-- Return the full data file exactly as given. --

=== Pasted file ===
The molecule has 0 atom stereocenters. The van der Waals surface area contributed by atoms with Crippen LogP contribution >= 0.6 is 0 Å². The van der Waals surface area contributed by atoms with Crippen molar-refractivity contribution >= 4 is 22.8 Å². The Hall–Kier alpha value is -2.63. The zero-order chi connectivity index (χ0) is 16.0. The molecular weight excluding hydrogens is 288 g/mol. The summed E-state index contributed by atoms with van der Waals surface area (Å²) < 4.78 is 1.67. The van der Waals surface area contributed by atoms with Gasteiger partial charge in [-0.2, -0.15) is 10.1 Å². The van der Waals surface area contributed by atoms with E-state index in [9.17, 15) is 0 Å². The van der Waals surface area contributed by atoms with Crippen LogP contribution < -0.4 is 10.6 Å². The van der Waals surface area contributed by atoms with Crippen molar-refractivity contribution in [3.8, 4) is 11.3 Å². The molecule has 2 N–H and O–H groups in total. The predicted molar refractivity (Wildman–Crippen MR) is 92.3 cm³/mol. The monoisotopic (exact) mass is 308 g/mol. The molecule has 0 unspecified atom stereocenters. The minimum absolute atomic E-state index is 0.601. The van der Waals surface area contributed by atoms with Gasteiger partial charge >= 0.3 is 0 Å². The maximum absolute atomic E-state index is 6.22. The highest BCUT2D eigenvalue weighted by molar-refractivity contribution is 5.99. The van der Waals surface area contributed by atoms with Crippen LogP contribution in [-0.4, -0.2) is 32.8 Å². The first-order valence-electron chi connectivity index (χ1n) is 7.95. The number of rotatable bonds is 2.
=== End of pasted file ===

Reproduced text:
The molecule has 0 atom stereocenters. The van der Waals surface area contributed by atoms with Crippen LogP contribution >= 0.6 is 0 Å². The van der Waals surface area contributed by atoms with Crippen molar-refractivity contribution >= 4 is 22.8 Å². The Hall–Kier alpha value is -2.63. The zero-order chi connectivity index (χ0) is 16.0. The molecular weight excluding hydrogens is 288 g/mol. The summed E-state index contributed by atoms with van der Waals surface area (Å²) < 4.78 is 1.67. The van der Waals surface area contributed by atoms with Gasteiger partial charge in [-0.2, -0.15) is 10.1 Å². The van der Waals surface area contributed by atoms with E-state index in [9.17, 15) is 0 Å². The van der Waals surface area contributed by atoms with Crippen LogP contribution < -0.4 is 10.6 Å². The van der Waals surface area contributed by atoms with Crippen molar-refractivity contribution in [3.8, 4) is 11.3 Å². The molecule has 2 N–H and O–H groups in total. The predicted molar refractivity (Wildman–Crippen MR) is 92.3 cm³/mol. The monoisotopic (exact) mass is 308 g/mol. The molecule has 0 unspecified atom stereocenters. The minimum absolute atomic E-state index is 0.601. The van der Waals surface area contributed by atoms with Gasteiger partial charge >= 0.3 is 0 Å². The maximum absolute atomic E-state index is 6.22. The highest BCUT2D eigenvalue weighted by molar-refractivity contribution is 5.99. The van der Waals surface area contributed by atoms with Crippen LogP contribution in [-0.4, -0.2) is 32.8 Å². The first-order valence-electron chi connectivity index (χ1n) is 7.95. The number of rotatable bonds is 2.